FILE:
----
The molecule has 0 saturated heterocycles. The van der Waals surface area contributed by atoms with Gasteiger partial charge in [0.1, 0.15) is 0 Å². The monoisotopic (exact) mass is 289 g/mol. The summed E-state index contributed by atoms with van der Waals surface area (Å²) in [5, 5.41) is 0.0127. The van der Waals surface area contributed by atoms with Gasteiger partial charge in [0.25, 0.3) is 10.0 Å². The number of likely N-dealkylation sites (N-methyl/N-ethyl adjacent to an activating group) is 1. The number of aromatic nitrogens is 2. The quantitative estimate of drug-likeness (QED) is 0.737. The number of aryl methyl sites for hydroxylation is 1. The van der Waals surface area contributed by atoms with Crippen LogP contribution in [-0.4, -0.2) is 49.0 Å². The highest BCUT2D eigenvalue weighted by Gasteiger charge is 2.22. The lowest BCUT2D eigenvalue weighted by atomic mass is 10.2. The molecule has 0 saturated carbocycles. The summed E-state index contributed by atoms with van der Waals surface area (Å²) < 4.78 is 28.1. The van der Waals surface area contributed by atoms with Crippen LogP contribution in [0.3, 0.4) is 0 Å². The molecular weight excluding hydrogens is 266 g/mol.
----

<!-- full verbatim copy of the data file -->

The molecule has 0 saturated heterocycles. The van der Waals surface area contributed by atoms with Gasteiger partial charge in [0.1, 0.15) is 0 Å². The monoisotopic (exact) mass is 289 g/mol. The summed E-state index contributed by atoms with van der Waals surface area (Å²) in [5, 5.41) is 0.0127. The van der Waals surface area contributed by atoms with Gasteiger partial charge in [0.25, 0.3) is 10.0 Å². The number of likely N-dealkylation sites (N-methyl/N-ethyl adjacent to an activating group) is 1. The number of aromatic nitrogens is 2. The quantitative estimate of drug-likeness (QED) is 0.737. The number of aryl methyl sites for hydroxylation is 1. The van der Waals surface area contributed by atoms with Crippen LogP contribution in [-0.4, -0.2) is 49.0 Å². The highest BCUT2D eigenvalue weighted by Gasteiger charge is 2.22. The lowest BCUT2D eigenvalue weighted by atomic mass is 10.2. The molecule has 0 saturated carbocycles. The summed E-state index contributed by atoms with van der Waals surface area (Å²) < 4.78 is 28.1. The van der Waals surface area contributed by atoms with Crippen LogP contribution in [0.3, 0.4) is 0 Å². The molecular weight excluding hydrogens is 266 g/mol.